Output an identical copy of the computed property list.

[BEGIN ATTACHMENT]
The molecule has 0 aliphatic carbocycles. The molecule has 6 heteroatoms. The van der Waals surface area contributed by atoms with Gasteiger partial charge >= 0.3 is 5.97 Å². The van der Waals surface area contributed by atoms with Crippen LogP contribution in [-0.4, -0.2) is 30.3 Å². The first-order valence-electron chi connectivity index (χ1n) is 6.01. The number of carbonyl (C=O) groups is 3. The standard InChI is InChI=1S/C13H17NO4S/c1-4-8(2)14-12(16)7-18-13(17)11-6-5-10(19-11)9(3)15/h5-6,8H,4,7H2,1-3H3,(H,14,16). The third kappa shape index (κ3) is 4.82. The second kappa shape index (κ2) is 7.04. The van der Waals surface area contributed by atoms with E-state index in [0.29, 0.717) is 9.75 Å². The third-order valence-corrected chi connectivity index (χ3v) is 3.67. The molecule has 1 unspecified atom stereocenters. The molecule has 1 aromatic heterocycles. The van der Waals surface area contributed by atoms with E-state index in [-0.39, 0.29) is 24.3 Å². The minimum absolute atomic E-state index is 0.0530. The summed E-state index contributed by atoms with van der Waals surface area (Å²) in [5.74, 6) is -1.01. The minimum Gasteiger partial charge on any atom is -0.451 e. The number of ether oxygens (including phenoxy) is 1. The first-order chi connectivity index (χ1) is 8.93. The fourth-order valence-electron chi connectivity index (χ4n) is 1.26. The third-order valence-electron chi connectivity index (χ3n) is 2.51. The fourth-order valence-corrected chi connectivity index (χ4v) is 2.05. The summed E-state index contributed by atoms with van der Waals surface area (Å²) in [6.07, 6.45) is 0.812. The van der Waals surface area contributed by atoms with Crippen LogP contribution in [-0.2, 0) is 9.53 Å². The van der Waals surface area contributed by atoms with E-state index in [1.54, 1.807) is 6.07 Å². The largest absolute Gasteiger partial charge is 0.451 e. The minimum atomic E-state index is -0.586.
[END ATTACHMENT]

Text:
The molecule has 0 aliphatic carbocycles. The molecule has 6 heteroatoms. The van der Waals surface area contributed by atoms with Gasteiger partial charge >= 0.3 is 5.97 Å². The van der Waals surface area contributed by atoms with Crippen LogP contribution in [-0.4, -0.2) is 30.3 Å². The first-order valence-electron chi connectivity index (χ1n) is 6.01. The number of carbonyl (C=O) groups is 3. The standard InChI is InChI=1S/C13H17NO4S/c1-4-8(2)14-12(16)7-18-13(17)11-6-5-10(19-11)9(3)15/h5-6,8H,4,7H2,1-3H3,(H,14,16). The third kappa shape index (κ3) is 4.82. The second kappa shape index (κ2) is 7.04. The van der Waals surface area contributed by atoms with E-state index in [0.29, 0.717) is 9.75 Å². The third-order valence-corrected chi connectivity index (χ3v) is 3.67. The molecule has 1 unspecified atom stereocenters. The molecule has 1 aromatic heterocycles. The van der Waals surface area contributed by atoms with E-state index in [-0.39, 0.29) is 24.3 Å². The minimum absolute atomic E-state index is 0.0530. The summed E-state index contributed by atoms with van der Waals surface area (Å²) in [5.74, 6) is -1.01. The minimum Gasteiger partial charge on any atom is -0.451 e. The number of ether oxygens (including phenoxy) is 1. The first-order chi connectivity index (χ1) is 8.93. The fourth-order valence-electron chi connectivity index (χ4n) is 1.26. The third-order valence-electron chi connectivity index (χ3n) is 2.51. The fourth-order valence-corrected chi connectivity index (χ4v) is 2.05. The summed E-state index contributed by atoms with van der Waals surface area (Å²) in [6.07, 6.45) is 0.812. The van der Waals surface area contributed by atoms with Crippen LogP contribution in [-0.2, 0) is 9.53 Å². The van der Waals surface area contributed by atoms with E-state index in [1.54, 1.807) is 6.07 Å². The largest absolute Gasteiger partial charge is 0.451 e. The minimum atomic E-state index is -0.586.